Arts & Events

New: Finnish Conductor Excels with San Francisco Symphony

Reviewed by James Roy MacBean
Tuesday December 02, 2014 - 10:42:00 AM

Susanna Mälkki, who was recently appointed Chief Conductor of the Helsinki Philharmonic Orchestra, returned to San Francisco Symphony to lead the orchestra in two performances, Saturday and Sunday, November 29-30. Featured on the program were Béla Bartók’s Third Piano Concerto with pianist Jeremy Denk, Johannes Brahms’s Second Symphony, and a short piece, The White Peacock, by early 20th century American composer Charles Tomlinson Griffes. 

The program opened with Mälkki conducting The White Peacock, a five-minute work by Griffes originally performed by an ochestra accompanying a solo dance by ballerina Margit Leeras wearing a peacock outfit. Oddly, The White Peacock’s premiere in 1919 was in a New York City movie theatre, sandwiched between screenings of a Civil War romance drama, Secret Service, and the Mack Sennet comedy Hearts and Flowers. Strongly influenced by Debussy, Griffes infused the score of The White Peacock with a freedom from fixed tonalities and a perfumed exoticism. There are lovely exchanges between orchestra and flute and orchestra and clarinet. On hearing this excellent work, one wished that Griffes, who died in 1920, had lived longer and composed more. 

Jeremy Denk, a 2013 MacArthur Fellowship awardee, performed as soloist with the orchestra in Bartók’s Third Piano Concerto. Bartók, who emigrated to the USA in 1940, wrote his Third Piano Concerto in 1945, the last year of his life, and did not live to hear its premiere in 1946 with the Philadelphia Orchestra. In San Francisco, pianist Jeremy Denk gave a robust interpretation of this vibrant work, and the orchestra seemed inspired by the energetic conducting of Susanna Mälkki.  

Unlike Bartók’s first two piano concertos, which begin aggressively, the Third begins gently, with the piano setting forth a meditative melody over a quiet orch-estral accompaniment. This is Bartók sounding like Debussy. Only here there are hints of Hungarian folk tunes. This opening movement, marked Allegretto, exudes a peaceful and nostalgic bent, ending with a lovely exchange between flute and piano. The second movement, marked Adagio religioso, is in effect a hymn of thanks. (Bartók’s illness was in a temporary state of remission when he wrote this movement.) Jeremy Denk’s piano took the lead in this hymn and the orchestral strings provided the connecting tissue. Midway through this movement, Bartók inserted one of his nightmusic interludes, comprised of twittering birdcalls and the buzzing of insects. This too seems something for which Bartók, ever sensitive to nature, was thankful. When the hymn resumes, the choral song is now in the orchestra and the piano offers the rhapsodic accompaniment.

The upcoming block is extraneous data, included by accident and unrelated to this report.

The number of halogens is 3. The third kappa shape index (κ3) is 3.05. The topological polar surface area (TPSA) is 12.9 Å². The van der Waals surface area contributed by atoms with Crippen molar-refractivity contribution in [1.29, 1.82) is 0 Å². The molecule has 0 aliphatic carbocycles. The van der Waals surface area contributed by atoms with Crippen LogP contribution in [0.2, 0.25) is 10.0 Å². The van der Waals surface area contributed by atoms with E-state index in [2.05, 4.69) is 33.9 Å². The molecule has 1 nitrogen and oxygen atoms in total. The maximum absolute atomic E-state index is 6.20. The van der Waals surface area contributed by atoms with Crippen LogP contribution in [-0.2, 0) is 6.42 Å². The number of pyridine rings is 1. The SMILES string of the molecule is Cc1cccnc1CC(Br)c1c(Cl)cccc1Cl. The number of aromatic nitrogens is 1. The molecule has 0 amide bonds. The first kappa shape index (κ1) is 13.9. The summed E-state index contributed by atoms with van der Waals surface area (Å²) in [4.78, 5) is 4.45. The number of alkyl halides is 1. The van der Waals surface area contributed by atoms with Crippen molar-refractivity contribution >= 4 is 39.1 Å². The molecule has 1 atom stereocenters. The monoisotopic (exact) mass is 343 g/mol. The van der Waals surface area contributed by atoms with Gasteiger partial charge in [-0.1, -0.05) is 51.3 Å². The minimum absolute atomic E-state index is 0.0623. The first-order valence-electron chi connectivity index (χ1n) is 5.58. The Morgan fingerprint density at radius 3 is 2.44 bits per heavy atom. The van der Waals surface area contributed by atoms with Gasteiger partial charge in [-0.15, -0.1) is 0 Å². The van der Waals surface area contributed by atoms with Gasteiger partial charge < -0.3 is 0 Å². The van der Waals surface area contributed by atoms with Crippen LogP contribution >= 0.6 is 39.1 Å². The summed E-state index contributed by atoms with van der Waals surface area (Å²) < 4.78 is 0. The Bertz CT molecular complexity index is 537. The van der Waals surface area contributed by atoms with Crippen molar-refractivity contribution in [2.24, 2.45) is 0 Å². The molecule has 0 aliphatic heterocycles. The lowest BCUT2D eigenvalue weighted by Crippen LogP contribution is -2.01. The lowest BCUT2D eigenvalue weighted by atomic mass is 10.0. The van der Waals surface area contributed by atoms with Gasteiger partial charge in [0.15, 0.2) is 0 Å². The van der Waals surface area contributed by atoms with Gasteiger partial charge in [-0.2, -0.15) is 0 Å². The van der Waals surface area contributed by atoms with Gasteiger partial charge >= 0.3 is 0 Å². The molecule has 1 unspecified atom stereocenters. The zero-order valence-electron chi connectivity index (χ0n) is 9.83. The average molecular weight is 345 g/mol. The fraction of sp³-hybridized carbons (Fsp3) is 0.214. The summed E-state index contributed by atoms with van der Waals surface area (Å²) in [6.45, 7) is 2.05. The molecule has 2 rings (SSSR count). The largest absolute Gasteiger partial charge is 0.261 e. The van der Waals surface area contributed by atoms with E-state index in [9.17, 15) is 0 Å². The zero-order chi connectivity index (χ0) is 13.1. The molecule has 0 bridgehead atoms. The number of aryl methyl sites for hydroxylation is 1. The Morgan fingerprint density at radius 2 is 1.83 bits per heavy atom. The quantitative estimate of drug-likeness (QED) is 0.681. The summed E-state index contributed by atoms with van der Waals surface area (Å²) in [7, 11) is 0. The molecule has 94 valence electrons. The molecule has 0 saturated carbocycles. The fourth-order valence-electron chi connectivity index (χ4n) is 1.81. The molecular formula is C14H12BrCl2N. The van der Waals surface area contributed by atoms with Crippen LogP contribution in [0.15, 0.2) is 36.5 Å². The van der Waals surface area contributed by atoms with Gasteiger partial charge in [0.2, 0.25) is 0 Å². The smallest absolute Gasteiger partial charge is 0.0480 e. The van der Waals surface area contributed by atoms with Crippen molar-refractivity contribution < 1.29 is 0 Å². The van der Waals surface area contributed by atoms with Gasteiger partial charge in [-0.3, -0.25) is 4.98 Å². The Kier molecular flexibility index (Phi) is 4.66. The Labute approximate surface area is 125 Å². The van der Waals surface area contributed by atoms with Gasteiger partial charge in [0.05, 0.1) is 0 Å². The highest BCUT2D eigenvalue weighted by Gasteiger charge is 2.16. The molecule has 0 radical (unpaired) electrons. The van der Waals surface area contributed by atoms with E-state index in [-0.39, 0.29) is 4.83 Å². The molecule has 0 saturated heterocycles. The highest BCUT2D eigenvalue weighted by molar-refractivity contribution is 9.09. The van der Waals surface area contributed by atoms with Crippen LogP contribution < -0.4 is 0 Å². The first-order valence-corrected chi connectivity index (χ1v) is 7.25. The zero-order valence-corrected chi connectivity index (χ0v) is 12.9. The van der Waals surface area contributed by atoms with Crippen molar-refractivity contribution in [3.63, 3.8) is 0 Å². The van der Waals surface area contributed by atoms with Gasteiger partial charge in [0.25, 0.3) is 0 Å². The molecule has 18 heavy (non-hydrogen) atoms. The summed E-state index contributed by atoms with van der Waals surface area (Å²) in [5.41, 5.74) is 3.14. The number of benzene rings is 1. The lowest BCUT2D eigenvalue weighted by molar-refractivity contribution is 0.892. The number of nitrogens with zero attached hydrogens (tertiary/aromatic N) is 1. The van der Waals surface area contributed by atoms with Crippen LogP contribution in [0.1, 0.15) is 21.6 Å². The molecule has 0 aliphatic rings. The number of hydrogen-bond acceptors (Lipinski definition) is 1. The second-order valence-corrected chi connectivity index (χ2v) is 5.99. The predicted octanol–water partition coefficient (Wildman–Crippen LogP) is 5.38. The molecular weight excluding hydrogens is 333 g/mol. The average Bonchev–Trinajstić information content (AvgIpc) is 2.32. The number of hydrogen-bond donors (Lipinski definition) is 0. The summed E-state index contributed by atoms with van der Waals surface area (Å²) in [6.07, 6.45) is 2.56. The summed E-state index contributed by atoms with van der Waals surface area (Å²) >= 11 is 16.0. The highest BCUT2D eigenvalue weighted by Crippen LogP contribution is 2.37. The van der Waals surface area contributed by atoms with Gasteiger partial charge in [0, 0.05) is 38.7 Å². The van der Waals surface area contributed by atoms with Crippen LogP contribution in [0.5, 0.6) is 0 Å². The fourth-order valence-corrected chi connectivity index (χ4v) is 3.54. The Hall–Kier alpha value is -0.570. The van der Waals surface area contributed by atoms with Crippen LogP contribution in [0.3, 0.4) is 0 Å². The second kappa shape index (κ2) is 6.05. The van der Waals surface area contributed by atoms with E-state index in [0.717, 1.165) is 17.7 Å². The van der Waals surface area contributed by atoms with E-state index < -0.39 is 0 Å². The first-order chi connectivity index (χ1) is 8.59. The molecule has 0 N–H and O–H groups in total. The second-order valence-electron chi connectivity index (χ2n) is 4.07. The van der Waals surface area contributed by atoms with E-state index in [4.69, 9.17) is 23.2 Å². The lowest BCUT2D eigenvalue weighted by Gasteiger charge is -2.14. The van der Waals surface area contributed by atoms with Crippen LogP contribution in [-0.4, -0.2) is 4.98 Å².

The third and final movement, marked Allegro vivace, offers a bright and cheery fugue, interspersed with a sweet dance rhythm with hints of a waltz. Bartók, who welcomed the end of World War II, and happy that his family had safely survived the war, brings his Third Piano Concerto to a vibrant, optimistic close. As pianist, Jeremy Denk gave a spirited performance, with only some excessive head lollings and dramatic head snaps to detract, or should I say, distract, from his excellent playing. As for conductor Susanna Mälkki, she led the orchestra in an energetic interpretation of Bartok’s Third Piano Concerto. Conducting without a baton, Mällki used her expressive hands to shape each musical phrase. 

After intermission, the orchestra returned to play Brahms’s Symphony No. 2 in D-major. Where Brahms’s First Symphony, fourteen years in the making, was an epic, Brahms’s Second Symphony, created in a mere four months, was an idyll. The work opens with three notes in the low strings, out of which primary material Brahms built his entire symphony. From this initial grouping of notes, the com-poser spun out a seemingly endless string of gorgeous melodies, each melody sweeping expansively into the next. There are mood swings in this movement as the music shifts from a sunny disposition to a somewhat cloudy wistfulness, then back again.  

The second movement, marked Adagio non troppo, is a densely concentrated piece of music in which two emotional states are explored, one meditative and searching, the other full of optimism. Under the leadership of conductor Mälkki, the orchestra gave a probing, intensely passionate reading of this movement, revealing all its deep emotional underpinnings. Even more than the first movement, this second movement was, for me, the highlight of Brahms’s Second Symphony.  

The third movement, an Allegretto grazioso, is a lighthearted, almost superficial piece of music, in the middle of which the composer inserts a gaily scampering dance theme. After the pensive probings of the previous movement, this Allegretto grazioso shifts back to the sunny side of life. The fourth and final movement begins, as did the opening movement, with the same three notes, as if calling attention to the extreme craftsmanship that enabled Brahms to build this entire symphony out of very simple primary material. Though beginning in a hush, the finale quickly breaks out in a shout, and the orchestra resolutely explores the clouds that lurk behind even the sunniest skies. Conductor Susanna Mälkki, her hair drawn back in a ponytail, her lithe body arched like a tautly strung bow, launched into the spirited passages of this finale with an electrical charge of energy. And the orchestra, drawing inspiration from her conducting, gave its all. Susanna Mälkki is definitely a conductor with a bright future.